A typical IP-S2 setup would use three laser scanners, one on the left side of the vehicle, one on the right, and one more aimed straight up or to the rear. The system will support as many as six lasers.

Running at 75 Hz, each scanner delivers 45,000 data points per second. As with the digital images, each data point is time-stamped and geo-referenced. Scanners from SICK AG of Germany are well suited to the IP-S2 application.
Information on pitch, roll, and yaw is delivered in the form of an inertial measurement unit, or IMU.

Pitch describes whether the vehicle’s nose is pointed up or down or remaining level.

Roll describes whether the vehicle is level from side-to-side.

While both pitch and roll relate to horizontal planes, yaw is the amount of rotation around a vertical axis, as when the vehicle is turning.

The vehicle’s CANbus gathers odometer and tracking information from wheel sensors, which are part of a vehicle’s anti-lock brake system.

The IMU extrapolates velocity information, which includes both speed and direction, from the data provided by these sensors. Vehicles lacking ABS can use aftermarket, add-on wheel sensors.

The IPS-2 and the laptop computer work together to co-ordinate all the information gathered as the vehicle moves about.
Information is available in real-time in the field.

Further refinement of the information takes place during post-processing, when the resulting data-rich file is combined with an analog map to create a digital map with extremely high accuracy and which includes 3D elevation views and time stamps.

The last step is to remove “noise”, such as out-of-range data points, and put the final polish on the file. Post-processing is especially adept at restoring the accuracy of data gathered using the IMU only, which occurs when satellite signals are unavailable.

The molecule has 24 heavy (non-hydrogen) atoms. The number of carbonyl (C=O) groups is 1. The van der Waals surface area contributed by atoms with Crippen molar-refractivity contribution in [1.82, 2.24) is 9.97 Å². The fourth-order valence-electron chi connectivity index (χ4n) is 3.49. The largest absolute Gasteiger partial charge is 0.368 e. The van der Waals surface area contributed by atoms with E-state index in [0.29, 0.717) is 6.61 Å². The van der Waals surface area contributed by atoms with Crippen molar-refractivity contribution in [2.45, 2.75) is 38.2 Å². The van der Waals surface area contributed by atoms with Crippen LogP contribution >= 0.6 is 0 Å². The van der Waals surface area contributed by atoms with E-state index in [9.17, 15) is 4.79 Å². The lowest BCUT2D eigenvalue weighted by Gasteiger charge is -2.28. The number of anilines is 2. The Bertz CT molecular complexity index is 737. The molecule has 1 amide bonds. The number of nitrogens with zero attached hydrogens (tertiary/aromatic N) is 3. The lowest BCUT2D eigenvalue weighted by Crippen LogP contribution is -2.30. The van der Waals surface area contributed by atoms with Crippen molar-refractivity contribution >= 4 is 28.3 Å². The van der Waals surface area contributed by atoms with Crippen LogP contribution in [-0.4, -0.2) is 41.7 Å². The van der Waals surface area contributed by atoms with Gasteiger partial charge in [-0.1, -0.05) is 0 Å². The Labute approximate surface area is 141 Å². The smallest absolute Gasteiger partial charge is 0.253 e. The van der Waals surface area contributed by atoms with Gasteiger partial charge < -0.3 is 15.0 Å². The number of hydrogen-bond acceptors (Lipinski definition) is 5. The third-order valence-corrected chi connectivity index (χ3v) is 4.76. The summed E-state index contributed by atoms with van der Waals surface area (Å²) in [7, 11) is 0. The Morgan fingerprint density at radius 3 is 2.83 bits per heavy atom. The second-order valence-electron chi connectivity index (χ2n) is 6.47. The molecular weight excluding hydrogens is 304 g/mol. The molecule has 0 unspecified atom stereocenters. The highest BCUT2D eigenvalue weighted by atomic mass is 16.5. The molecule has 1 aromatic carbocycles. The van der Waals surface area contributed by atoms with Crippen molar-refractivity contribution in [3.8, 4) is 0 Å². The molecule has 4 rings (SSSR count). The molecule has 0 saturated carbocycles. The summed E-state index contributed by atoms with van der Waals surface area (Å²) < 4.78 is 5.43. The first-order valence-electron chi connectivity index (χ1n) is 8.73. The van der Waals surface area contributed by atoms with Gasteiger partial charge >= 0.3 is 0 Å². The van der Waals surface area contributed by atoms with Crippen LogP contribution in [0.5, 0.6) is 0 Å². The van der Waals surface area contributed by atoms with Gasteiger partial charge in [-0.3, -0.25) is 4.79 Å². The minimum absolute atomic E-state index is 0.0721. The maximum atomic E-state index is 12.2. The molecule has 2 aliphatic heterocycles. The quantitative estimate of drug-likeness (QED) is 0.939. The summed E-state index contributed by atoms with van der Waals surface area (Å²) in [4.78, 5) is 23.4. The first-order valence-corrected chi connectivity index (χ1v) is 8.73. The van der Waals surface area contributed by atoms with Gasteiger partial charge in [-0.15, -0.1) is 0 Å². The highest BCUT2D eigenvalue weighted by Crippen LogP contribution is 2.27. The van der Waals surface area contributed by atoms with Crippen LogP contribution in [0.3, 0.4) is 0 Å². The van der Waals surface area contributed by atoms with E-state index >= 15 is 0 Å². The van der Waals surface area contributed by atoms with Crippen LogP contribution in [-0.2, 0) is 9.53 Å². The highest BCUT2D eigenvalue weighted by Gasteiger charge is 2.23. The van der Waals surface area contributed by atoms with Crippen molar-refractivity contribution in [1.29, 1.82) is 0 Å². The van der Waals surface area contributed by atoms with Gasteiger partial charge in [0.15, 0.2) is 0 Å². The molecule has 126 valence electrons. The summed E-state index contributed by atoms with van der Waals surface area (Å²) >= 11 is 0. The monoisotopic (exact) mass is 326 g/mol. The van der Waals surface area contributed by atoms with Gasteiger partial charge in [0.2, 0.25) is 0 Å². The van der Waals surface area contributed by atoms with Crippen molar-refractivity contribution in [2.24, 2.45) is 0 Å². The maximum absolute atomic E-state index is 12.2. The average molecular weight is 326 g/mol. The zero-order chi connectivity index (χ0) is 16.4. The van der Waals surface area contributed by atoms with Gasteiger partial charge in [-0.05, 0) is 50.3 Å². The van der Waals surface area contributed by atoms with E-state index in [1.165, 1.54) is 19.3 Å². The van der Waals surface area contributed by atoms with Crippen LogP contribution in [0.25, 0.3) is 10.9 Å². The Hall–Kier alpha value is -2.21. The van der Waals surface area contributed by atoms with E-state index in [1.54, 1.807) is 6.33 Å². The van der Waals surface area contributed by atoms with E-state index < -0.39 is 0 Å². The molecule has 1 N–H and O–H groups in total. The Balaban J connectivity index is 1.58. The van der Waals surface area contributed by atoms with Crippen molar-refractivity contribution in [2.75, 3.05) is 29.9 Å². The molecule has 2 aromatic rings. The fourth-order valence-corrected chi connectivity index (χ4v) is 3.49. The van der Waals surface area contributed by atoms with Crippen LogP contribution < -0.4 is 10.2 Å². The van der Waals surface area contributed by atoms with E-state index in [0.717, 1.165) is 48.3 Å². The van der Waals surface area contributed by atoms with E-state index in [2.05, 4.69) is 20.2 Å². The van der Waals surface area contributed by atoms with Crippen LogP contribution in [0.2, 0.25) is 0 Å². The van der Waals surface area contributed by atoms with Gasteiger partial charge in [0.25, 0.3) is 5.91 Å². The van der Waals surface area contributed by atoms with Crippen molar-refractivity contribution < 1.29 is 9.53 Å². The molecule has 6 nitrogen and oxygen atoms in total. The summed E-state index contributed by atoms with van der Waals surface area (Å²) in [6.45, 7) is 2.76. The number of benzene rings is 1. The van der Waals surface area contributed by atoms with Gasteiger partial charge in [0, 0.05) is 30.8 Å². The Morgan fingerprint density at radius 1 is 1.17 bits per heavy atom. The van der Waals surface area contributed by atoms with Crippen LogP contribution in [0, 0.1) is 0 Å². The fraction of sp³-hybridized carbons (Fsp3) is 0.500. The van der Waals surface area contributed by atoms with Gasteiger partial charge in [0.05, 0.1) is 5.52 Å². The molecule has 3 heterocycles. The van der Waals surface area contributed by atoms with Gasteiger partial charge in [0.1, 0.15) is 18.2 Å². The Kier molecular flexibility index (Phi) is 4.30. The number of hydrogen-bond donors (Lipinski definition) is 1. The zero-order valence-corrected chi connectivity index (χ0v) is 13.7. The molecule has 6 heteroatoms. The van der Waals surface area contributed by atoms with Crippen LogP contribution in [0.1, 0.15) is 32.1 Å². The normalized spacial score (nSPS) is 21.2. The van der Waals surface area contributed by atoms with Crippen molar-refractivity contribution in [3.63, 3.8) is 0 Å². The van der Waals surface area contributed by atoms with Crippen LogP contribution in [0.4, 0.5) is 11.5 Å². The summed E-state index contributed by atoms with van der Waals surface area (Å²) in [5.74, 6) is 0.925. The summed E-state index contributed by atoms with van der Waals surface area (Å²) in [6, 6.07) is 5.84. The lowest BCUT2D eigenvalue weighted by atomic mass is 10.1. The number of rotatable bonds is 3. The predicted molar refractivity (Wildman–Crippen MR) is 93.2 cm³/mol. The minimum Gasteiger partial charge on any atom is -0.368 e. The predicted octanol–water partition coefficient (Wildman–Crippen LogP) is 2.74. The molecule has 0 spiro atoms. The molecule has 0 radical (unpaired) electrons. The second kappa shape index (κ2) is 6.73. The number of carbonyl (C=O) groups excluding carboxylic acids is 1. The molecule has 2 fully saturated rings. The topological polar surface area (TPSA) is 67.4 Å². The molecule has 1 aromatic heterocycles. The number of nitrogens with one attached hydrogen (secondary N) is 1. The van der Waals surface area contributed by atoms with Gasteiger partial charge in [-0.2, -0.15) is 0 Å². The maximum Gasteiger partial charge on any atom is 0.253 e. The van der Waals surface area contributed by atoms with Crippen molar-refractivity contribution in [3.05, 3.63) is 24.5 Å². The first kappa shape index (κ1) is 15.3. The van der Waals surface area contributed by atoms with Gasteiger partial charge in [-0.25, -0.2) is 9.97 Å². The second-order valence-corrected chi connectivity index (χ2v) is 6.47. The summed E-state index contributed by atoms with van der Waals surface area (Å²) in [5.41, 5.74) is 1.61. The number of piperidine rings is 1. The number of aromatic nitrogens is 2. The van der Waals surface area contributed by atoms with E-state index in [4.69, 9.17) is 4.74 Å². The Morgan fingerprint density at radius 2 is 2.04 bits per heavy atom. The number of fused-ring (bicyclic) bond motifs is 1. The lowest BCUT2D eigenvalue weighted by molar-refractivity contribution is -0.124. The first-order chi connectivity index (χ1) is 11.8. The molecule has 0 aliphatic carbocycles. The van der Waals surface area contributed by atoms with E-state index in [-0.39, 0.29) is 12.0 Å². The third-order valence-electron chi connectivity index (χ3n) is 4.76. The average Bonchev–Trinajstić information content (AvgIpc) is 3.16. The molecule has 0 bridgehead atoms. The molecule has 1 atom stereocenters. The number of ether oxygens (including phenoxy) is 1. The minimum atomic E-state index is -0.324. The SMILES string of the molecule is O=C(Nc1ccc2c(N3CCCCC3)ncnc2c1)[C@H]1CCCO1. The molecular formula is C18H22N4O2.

Who needs it?

Okay, it’s cool to see corn tassels shimmering in the country sunshine on your computer screen, but it’s unlikely anyone would commit the necessary resources for such precise mapping just to amuse ’net surfers.

But as Eduardo Falcon, senior vice president for emerging business units at Topcon, points out, there is a broad assortment of mapping applications that justifies the investment. They include:
• Cartographers, who make up the biggest market for IP-S2, whether they’re creating maps for print publications, online customers, or on-board vehicle navigation systems.
• Surveyors, who rely on IP-S2 because the information it provides is complete, accurate, and up to date.
• Road maintenance crews, who use IP-S2 to locate and identify areas where work is needed. It not only gives the location but also pictures of problems such as blocked drains, potholes, rutting, and edge crumbling. Snow removal operators can’t see the roadway under a foot of snow and use IP-S2 for edge detection.